Whether we like it or not – and CCD most definitely does not like it – priesthood authority is not based in the competence or familiarity of the ordained and the fact that our priesthood leaders are fallible does not change the fact that it is their job to speak on certain issues and it is church members’ job to trust and support them. Yes, the prophets are fallible, but their supposed infallibility was never the reason we were supposed to listen to them in the first place. The reasons why we are to follow rather than lead the prophets are the exact things that CCD is designed to dissolve: namely that their social position which they have been set apart to allows them and no others to speak on certain issues regardless of their perceived familiarity or competence on the subject. It is for this reason that while the fallibility of those who carry social standing is of the utmost importance in CCD, the fallibility of priesthood leaders is of marginal importance within a Mormon tradition that does not see competent familiarity with the relevant information as a source of authority. Within a tradition in which people are not authorized to publicly vet prophetic statements regardless of the competence or qualifications of either party, fallibility simply isn’t that pressing of an issue and therefore is rarely mentioned.

As an elaboration of something I wrote in a Facebook comment, what Jeff is doing here is pointing out the ways that Mormonism (at least a conservative strain) really isn’t compatible with secular ideals of critical discourse and evidence. (This isn’t to say that it isn’t compatible with any ideal of evidence or critical discourse, just that it’s not the same standards or ideals.) At best, I think someone might disagree with whether the strain Jeff describes is the only institutionally acceptable form of Mormonism, but here I think recent events continue to show us that the church is far more interested in excommunicating and silencing liberal members than conservative members…

What is crucial is that although Jeff points out there are multiple values systems at play (whether it’s “CCD” as he writes in this article or “liberal democracy” as he wrote in a more recent article at NCT), he doesn’t show why one should rely on one system over the other (although apparently, since he has reconverted, he must have somehow made that determination for himself.) So the real question for liberals to ask themselves is this: “if Jeff is right about what is acceptable Mormon value, just if, then can you comply with that? Would you want to?”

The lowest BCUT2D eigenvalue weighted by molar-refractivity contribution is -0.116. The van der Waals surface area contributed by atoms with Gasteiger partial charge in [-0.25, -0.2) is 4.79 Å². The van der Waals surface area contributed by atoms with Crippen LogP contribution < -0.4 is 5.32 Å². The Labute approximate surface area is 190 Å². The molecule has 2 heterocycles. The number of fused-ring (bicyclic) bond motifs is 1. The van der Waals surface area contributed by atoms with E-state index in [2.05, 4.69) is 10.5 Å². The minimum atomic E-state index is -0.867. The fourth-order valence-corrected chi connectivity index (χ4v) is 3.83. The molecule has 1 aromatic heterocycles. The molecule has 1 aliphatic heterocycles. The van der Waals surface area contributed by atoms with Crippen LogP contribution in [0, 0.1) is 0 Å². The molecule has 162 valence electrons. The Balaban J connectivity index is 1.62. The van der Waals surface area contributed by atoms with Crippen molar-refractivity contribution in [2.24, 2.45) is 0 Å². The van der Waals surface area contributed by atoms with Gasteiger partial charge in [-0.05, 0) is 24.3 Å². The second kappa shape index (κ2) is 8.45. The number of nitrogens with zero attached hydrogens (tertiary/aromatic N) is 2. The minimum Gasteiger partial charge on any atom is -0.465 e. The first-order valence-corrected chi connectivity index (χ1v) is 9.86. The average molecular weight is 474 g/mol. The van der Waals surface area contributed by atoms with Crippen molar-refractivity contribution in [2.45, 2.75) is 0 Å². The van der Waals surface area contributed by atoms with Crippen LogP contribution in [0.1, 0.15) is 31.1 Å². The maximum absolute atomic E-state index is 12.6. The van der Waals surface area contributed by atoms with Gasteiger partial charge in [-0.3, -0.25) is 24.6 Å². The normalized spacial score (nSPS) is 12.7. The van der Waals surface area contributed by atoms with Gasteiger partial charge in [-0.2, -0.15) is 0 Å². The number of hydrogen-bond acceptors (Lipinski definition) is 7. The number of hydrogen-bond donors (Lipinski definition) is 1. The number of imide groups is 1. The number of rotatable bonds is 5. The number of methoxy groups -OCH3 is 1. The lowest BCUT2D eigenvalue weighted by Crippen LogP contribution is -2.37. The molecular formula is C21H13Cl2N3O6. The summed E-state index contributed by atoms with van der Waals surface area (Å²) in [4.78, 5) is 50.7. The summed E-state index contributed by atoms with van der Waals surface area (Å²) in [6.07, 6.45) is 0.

It seems to me that most progressive/liberal folks viscerally react to things like Millennial Star posts, Jeff G’s posts, Well-Behaved Mormon Woman, Mormon Women Stand, and so on, because they would not want to be a part of such a religion. What keeps them in Mormonism (when these folks are saying that that is what Mormonism is) is the conviction that Jeff simply isn’t ultimately right about what the only acceptable or valid view of Mormonism is.

Certainly, there are many possible ways to be a Mormon, but the question is how many of those can credibly be authentic?

I would love if progressive, liberal, big tent, etc., approaches were validated, even as I recognize the conservative critique that in many ways, these sorts of approaches only thrive with a strong conservative base. I think that there are strong cases to be made for these things. But my ultimate, cynical (but in times like these, I feel my cynicism is not unwarranted) conclusion is that Mormonism is not going to validate those approaches, at least not without a lot of heartache and disciplinary action. And the narrower, conservative approaches that Mormonism does institutionally validate will not win out among competing values. Because a lot of people are going to say: “Yes, I like liberal democratic values, even if (and often because) of their difference to conservative Mormon values. I can’t “turn off” critical thoughts, and I don’t see the value of participating in an organization that demands such as a minimal requirement.”

I see your idea that you have fallible leaders that I must follow regardless of their known fallibility simply because they have a social position that demands my loyalty, and I don’t buy it.

But then again, I guess that’s what makes me an apostate, rather than a liberal/progressive member or an orthodox member.

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15 Comments
  1. I think that this is important, but for those that stay, the idea that my personal revelation is more important than that of fallible men, who have misunderstood some important part of the doctrine, has been part of what has allowed me to stay. The big question that I think many of us who believe in personal revelation, is whether we will be allowed to live our lives within the church, following that revelation, if we find others who have also received similar answers, or will any seeking, outside of whether to “follow the prophet” will be allowed. Since the irony is that the church wants you to receive personal revelation right up until you are baptized and confirmed. After that, it is less clear whether person revelation is of much value in members.

    • After that, it is less clear whether person revelation is of much value in members.